Mark Dickinson added the comment:

I guess the feeling of wrongness for me mostly comes from the floating-point 
world, where the IEEE 754 'overflow' floating-point exception is only 
appropriate for cases where the result is *finite* but so large that it falls 
outside the representable range for a float.  Regarding conversions from 
floating-point formats to integer formats, IEEE 754 says: "When a NaN or 
infinite operand cannot be represented in the destination format and this 
cannot otherwise be indicated, the invalid operation exception shall be 
signaled." To the extent that there's a convention at all, we typically map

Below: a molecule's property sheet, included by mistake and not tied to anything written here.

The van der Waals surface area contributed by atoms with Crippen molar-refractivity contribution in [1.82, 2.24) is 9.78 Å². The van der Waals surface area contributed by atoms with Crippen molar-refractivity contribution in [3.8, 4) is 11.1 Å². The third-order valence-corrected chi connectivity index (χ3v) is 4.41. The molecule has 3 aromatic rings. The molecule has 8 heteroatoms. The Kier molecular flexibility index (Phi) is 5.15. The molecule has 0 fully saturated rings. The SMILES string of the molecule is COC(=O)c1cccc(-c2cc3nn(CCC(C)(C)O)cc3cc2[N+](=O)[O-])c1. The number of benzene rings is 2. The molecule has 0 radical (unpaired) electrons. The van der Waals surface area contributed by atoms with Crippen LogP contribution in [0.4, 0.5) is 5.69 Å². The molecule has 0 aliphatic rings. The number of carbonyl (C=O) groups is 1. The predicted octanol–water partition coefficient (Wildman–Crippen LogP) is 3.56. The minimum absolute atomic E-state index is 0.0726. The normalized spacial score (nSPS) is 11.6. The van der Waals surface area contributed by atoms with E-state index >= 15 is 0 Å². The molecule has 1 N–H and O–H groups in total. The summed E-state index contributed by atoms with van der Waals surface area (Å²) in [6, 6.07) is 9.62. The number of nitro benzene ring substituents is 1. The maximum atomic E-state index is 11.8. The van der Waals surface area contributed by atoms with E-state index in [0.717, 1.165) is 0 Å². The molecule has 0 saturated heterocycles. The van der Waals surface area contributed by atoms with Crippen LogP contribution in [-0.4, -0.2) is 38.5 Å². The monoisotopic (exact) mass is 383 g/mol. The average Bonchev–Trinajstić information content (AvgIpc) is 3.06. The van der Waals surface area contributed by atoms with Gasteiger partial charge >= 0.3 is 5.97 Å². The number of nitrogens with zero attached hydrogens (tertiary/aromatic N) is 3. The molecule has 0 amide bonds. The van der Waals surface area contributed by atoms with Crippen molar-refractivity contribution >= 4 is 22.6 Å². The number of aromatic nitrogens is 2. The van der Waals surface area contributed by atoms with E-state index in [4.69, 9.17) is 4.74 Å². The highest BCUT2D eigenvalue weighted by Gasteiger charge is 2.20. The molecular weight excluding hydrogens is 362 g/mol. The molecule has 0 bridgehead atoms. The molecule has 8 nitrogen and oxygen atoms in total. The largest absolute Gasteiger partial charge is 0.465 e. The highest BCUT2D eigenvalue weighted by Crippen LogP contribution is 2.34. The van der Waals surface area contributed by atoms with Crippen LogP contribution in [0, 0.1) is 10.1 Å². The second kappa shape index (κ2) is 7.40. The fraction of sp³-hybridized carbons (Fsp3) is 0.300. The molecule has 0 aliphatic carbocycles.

'invalid operation exceptions' to ValueError.  (See the comments at the top of 

There's also the minor practical inconvenience of having to remember to catch 
OverflowError *and* ValueError in try: .. except: constructs.

On the other side, there's a very real possibility of breaking code with this 

I'll leave this open for a week or so, but unless there's a strong consensus 
that this should be changed, I propose to close as "won't fix".

assignee:  -> mark.dickinson

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